Conflicts of Interest? New York Advises on Law School Clinic and Nonprofit Collaboration

The New York State Bar Association’s Committee on Professional Ethics, recently advised that a legal clinic pursuing claims on behalf of indigent clients is not “associated” with its co-counsel, a nonprofit legal services organization, for the purposes of imputing conflicts of interest.

The question that prompted the release of Ethics Opinion 1141 came to the Committee from New York law school’s legal clinic that sought to have its students collaborate as co-counsel with a New York not-for-profit legal services organization. In reaching its conclusion, the Committee noted that the clinic and the legal services organization should not be considered associated under Rule 1.10 because, among other things, the entities are financially separate, operate out of separate offices, maintain their own files, do not share any personnel, and represent numerous clients in matters where they do not serve as co-counsel.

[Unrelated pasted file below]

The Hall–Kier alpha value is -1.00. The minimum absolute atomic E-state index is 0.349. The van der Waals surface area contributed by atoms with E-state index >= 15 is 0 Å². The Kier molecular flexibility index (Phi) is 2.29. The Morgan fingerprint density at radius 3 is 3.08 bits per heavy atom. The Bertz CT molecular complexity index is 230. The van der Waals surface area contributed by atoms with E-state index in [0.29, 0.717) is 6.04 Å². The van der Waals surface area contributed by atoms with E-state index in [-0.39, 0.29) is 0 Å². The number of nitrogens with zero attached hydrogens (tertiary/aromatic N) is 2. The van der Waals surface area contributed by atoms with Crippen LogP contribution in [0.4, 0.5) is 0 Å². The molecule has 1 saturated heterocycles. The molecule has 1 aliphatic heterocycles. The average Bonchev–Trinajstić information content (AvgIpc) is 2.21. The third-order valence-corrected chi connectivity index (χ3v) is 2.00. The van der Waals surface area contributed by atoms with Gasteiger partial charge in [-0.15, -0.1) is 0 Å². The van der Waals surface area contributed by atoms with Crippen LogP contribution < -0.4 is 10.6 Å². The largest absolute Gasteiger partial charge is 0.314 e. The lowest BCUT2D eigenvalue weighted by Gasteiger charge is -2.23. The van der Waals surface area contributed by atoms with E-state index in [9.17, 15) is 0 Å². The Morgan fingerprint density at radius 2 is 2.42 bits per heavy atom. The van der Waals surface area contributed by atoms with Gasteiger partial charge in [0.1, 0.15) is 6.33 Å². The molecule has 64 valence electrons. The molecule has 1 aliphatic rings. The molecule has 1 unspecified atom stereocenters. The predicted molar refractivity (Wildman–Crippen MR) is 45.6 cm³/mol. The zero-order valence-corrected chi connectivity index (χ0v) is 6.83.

The Committee compared the collaboration to private practice and noted that separate law firms acting as co-counsel in discrete matters are not associated in the same firm for the purpose of imputing all conflicts of each firm to the other under Rule 1.10. Rather, the Rules require that the two firms clear conflicts “individually and separately, only in matters in which the two serve as co-counsel.”

Read the full ethics opinion here.

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